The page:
Pine County District Court File No. K2-01-953
Considered and decided by Randall, Presiding Judge, Hudson, Judge, and
1. A defendant proceeding under Lothenbach must personally waive a jury trial in writing or orally upon the record in open court.
2. Consent to search is voluntary if a reasonable person would have felt free to decline the officer's requests or otherwise terminate the encounter.
3. The scope of a search is limited by the terms of its authorization. A search that exceeds the authorized consent is unreasonable and violates the fourth amendment.
4. Ultimately, the district court is in the best position to determine the credibility of the witnesses.
The opinion of the court was delivered by: Randall, Judge
Affirmed in part, reversed in part, and remanded
On appeal from a conviction for first-degree controlled substance offense (possession of methamphetamine), appellant argues (1) that police, who appeared at appellant's residence to check on his welfare, did not obtain voluntary consent to search the house; (2) that police, who suspected appellant of using methamphetamine, misrepresented their purpose when they told him they were looking for a shotgun out of concern that he was suicidal; and (3) that police exceeded the scope of appellant's consent when they lifted a pillow knowing it could not conceal a shotgun. Finally, appellant argues that because there was no inquiry on the record of his understanding that he was waiving his right to a jury trial, appellant is entitled to a new trial. Because appellant did not waive his right to a jury trial, we reverse and remand for a new trial. In the interests of judicial economy, we address the validity of the search. Because we find no error with respect to the search, we affirm the district court on that issue.
On September 4, 2001, Pine County Sheriff's Deputy Tom Pitzen received a call from dispatch concerning a suicide threat at appellant Greg Bunce's residence. The information regarding the threat came from Steve Smith, a deacon at the Pine City Assembly of God Church. Pitzen contacted Smith, who stated that appellant had threatened to kill himself with a shotgun. Smith also told Pitzen that appellant rented a trailer from the Assembly of God Church, and that deacons at the Assembly of God suspected appellant of using and possibly selling methamphetamine from the trailer.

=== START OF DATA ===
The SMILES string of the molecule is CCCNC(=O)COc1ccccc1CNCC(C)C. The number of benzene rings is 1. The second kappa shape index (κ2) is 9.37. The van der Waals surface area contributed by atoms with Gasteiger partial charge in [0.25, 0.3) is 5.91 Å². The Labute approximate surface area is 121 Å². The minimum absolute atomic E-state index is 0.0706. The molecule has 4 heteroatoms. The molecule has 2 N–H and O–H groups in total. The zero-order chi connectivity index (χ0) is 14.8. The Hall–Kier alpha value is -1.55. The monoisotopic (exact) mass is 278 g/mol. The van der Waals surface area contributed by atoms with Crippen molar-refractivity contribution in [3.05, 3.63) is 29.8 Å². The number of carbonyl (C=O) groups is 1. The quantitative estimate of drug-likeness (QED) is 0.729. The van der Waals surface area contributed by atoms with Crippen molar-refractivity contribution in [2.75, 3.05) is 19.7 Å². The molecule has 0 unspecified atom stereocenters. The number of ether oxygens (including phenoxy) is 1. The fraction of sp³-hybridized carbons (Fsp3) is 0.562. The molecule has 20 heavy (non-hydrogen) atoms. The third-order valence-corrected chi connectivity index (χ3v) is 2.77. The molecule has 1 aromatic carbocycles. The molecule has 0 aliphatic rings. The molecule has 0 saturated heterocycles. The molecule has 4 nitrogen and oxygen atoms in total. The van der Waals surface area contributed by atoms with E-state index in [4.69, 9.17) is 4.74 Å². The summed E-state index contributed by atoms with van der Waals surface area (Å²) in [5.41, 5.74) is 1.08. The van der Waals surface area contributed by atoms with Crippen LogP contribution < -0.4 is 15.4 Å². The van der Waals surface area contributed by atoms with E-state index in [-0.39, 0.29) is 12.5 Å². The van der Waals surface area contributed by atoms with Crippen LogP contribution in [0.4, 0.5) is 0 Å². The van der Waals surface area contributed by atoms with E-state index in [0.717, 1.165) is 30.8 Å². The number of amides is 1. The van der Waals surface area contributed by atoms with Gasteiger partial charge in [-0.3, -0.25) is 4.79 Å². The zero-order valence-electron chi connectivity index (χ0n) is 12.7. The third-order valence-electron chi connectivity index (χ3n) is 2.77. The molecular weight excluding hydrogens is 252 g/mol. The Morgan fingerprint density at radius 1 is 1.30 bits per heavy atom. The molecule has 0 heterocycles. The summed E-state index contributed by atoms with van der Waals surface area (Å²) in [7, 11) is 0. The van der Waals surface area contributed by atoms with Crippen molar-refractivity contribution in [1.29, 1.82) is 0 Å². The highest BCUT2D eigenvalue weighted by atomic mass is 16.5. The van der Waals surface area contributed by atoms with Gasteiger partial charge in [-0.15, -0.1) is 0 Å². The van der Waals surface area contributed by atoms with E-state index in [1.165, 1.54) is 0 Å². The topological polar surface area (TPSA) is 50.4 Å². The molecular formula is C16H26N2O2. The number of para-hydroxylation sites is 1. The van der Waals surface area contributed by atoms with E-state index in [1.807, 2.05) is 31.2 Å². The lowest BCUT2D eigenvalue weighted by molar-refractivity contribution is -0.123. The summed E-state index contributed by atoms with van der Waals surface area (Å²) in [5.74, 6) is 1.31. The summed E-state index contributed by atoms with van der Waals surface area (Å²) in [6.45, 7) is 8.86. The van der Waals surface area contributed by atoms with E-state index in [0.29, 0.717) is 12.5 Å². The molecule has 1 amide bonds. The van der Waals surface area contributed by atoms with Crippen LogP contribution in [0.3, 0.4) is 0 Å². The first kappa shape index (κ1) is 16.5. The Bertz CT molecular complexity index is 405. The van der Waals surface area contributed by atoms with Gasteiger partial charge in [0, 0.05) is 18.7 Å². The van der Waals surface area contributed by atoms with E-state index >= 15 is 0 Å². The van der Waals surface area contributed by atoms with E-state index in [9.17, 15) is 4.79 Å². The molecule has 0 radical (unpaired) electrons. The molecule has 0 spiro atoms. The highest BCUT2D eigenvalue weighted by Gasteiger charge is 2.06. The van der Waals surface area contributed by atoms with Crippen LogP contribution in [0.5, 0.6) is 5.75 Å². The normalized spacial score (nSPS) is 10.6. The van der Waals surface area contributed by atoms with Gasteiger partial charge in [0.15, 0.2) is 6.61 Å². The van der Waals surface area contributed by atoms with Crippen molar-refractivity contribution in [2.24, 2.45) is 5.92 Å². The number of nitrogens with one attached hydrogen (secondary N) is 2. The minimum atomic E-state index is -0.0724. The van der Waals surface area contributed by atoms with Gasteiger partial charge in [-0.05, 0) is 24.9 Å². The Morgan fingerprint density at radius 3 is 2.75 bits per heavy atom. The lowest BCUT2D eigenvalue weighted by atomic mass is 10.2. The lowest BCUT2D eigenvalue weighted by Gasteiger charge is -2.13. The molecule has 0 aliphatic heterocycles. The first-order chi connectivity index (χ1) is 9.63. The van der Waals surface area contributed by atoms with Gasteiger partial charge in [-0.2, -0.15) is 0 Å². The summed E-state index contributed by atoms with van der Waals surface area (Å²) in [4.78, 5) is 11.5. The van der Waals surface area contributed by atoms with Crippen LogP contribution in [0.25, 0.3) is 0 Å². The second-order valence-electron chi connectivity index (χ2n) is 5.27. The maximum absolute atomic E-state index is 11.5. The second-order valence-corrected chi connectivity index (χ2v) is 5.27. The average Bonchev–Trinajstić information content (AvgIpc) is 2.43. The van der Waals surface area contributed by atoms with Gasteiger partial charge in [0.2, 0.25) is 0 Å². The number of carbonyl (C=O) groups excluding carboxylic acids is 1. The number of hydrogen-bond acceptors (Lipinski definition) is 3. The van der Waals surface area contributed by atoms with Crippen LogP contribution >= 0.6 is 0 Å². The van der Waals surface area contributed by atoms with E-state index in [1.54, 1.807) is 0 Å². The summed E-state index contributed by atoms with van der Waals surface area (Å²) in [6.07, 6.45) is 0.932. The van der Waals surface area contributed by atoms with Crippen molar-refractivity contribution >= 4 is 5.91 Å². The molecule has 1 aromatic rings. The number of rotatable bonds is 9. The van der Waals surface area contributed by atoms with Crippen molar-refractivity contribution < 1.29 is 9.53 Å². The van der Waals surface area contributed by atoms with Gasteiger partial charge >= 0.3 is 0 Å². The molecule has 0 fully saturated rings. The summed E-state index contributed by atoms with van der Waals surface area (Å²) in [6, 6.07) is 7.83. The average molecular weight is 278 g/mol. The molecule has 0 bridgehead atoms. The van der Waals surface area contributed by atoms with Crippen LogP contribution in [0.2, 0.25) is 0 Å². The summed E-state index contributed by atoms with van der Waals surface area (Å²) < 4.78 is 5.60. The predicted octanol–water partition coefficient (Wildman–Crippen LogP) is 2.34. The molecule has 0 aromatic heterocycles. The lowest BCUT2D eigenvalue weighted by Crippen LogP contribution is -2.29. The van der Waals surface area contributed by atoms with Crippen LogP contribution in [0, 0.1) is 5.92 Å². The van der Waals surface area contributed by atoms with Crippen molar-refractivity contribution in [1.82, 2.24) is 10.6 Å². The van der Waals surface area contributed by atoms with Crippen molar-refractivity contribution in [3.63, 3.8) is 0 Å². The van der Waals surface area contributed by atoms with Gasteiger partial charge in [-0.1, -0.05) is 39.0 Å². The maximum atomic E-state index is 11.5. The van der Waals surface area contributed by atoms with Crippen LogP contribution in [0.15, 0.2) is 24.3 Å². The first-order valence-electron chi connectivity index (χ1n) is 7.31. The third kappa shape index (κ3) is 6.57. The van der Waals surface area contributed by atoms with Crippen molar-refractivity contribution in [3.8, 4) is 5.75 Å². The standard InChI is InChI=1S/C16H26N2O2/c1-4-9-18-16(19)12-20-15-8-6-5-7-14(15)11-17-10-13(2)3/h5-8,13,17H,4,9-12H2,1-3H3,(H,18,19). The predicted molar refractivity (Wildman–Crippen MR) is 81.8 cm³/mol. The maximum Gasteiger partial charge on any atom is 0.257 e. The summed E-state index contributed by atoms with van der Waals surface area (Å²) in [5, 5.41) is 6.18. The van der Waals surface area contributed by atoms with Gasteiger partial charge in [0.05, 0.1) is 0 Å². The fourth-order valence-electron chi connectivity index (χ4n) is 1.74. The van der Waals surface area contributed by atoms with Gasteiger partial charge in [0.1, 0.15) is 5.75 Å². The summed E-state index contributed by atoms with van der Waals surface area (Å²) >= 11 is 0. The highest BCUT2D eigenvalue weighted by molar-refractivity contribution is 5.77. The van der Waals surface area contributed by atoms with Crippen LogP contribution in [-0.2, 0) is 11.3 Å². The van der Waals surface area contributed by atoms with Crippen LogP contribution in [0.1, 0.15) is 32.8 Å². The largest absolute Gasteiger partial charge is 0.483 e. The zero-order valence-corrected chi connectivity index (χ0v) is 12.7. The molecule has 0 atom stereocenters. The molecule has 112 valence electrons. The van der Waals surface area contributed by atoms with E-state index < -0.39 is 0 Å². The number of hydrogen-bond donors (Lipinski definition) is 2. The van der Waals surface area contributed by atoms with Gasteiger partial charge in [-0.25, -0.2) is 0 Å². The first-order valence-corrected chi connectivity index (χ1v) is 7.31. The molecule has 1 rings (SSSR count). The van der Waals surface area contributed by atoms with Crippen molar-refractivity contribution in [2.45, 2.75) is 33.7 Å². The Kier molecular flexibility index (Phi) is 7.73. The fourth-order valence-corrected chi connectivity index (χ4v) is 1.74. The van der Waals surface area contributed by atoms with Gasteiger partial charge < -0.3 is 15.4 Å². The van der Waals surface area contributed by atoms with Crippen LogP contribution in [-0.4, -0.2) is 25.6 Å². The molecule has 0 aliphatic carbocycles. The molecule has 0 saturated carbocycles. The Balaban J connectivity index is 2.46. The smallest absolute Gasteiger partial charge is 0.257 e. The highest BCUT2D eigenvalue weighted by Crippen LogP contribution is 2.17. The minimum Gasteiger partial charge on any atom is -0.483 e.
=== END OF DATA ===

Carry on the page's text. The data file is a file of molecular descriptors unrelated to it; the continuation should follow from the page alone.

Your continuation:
Following the conversation with Smith, Pitzen went to appellant's house to investigate the situation. Because of the possible threat of a firearm, Pitzen requested backup, and Pine County Deputies Bill Juneau and Lt. Brett Grinde accompanied him to appellant's residence. The officers knocked on appellant's door, and eventually appellant answered. Pitzen questioned appellant about the suicide threats for approximately 10 or 15 minutes, and appellant assured the deputies that he was feeling fine and did not even own a shotgun. Despite his assurance, Pitzen asked appellant if they could look in the trailer in order to corroborate his assertion. Pitzen told appellant that he did not have to let them look, but if they were granted permission, the officers would only search areas where a shotgun would fit. Appellant reluctantly agreed and proceeded to show the officers the trailer.
After walking through a few rooms with appellant, the officers reached the bedroom. Pitzen asked if he could check under the bed, and appellant said yes. As he started to bend down to look under the bed, Pitzen noticed an empty baggie. Pitzen questioned appellant about it; appellant failed to give an explanation. Pitzen resumed bending down to look under the bed, and in the process, he saw another baggie on a shelf in the headboard of the bed, partially obscured by a pillow. According to Pitzen, the baggie contained a ...